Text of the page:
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Research Article

A New Threat to Honey Bees, the Parasitic Phorid Fly Apocephalus borealis

  • Andrew Core,

    Affiliation: Department of Biology, San Francisco State University, San Francisco, California, United States of America

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  • Charles Runckel,

    Affiliation: Department of Biochemistry and Biophysics, University of California, San Francisco, San Francisco, California, United States of America

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  • Jonathan Ivers,

    Affiliation: Department of Biology, San Francisco State University, San Francisco, California, United States of America

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  • Christopher Quock,

    Affiliation: Department of Biology, San Francisco State University, San Francisco, California, United States of America

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  • Travis Siapno,

    Affiliation: Department of Biology, San Francisco State University, San Francisco, California, United States of America

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  • Seraphina DeNault,

    Affiliation: Department of Biology, San Francisco State University, San Francisco, California, United States of America

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  • Brian Brown,

    Affiliation: Entomology Section, Natural History Museum of Los Angeles County, Los Angeles, California, United States of America

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  • Joseph DeRisi,

    Affiliation: Department of Biochemistry and Biophysics, University of California, San Francisco, San Francisco, California, United States of America

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  • Christopher D. Smith,

    Affiliation: Department of Biology, San Francisco State University, San Francisco, California, United States of America

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  • John Hafernik mail

    acore13@yahoo.com

    Affiliation: Department of Biology, San Francisco State University, San Francisco, California, United States of America

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  • Published: January 03, 2012
  • DOI: 10.1371/journal.pone.0029639

Reader Comments (7)

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extended phenotype?

Posted by cryptevah on 11 Jan 2012 at 18:01 GMT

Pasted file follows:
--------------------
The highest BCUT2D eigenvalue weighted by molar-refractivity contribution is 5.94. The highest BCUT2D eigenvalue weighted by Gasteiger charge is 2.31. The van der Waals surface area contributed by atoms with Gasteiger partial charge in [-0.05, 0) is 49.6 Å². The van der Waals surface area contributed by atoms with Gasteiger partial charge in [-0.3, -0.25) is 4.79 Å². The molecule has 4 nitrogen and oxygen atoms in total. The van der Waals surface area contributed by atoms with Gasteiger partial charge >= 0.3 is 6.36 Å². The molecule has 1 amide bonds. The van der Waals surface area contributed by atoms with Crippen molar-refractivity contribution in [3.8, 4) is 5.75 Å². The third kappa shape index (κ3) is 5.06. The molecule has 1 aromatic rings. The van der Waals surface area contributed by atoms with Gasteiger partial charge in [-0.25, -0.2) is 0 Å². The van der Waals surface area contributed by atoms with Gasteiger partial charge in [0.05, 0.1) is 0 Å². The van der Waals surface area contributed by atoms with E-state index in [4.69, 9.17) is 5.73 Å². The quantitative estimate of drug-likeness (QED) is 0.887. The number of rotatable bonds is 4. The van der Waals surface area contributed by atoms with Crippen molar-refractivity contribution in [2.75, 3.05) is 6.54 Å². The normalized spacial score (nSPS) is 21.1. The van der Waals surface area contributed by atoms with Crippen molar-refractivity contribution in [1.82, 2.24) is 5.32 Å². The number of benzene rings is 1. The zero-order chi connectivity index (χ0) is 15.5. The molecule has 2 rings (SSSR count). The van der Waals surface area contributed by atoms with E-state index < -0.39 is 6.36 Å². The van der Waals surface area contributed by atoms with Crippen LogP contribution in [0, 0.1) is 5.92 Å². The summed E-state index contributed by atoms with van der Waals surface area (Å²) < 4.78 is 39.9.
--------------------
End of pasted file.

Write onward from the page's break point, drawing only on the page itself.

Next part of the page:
Great article. I was wondering if there will be further research done on the genetic causes of the proposed "extended phenotype" mentioned. There is a bit about disrupting the bees' circadian rhythm but not much yet on the actual mechanisms or a gene that may be responsible specifically in this case. This is the part the interested me at first (though the entire thing was an enjoyable and informative read). I'll be looking out for further details on it, hopefully. (I ask because perhaps your study deals more with stopping the flies in the first place and not focusing so much on the virus it carries/causes)

Either way thanx! =]

No competing interests declared.

RE: extended phenotype?

smithcd replied to cryptevah on 11 Jan 2012 at 22:22 GMT

Dear Cryptehah,

Thanks for the question. In this 1st report we tried to focus on the description of the parasitoid/parasite and sampling. We were fortunate to have an excellent collaboration where we could get the DNA from the phorid onto the DNA microarray which immediately allowed us to test many more samples for distribution of the parasite, but molecular characterization is obviously of great interest.

Indeed, we are very interested in the genetic mechanisms that may underly or influence the hive abandonment phenotype we observed. We have already begun to look at candidate circadian rhythm genes to see if infected honey bees have an altered circadian rhythm. We see some interesting changes that need to be replicated and reproduced with better controls including bees that have been experimentally infected and nurse bees from inside the hive. We did not include this data because it is quite preliminary. We took a candidate gene approach for cost reasons and because it made sense that either circadian rhythm of phototaxis genes (i.e. foraging) might be mis-regulated, but taking a transcriptome approach might allow for for a more objective assessment for which genes are up- or down-regulated in response to the phorid infection. I hope the funding climate allows these studies sooner than later.



Competing interests declared: Author on the manuscript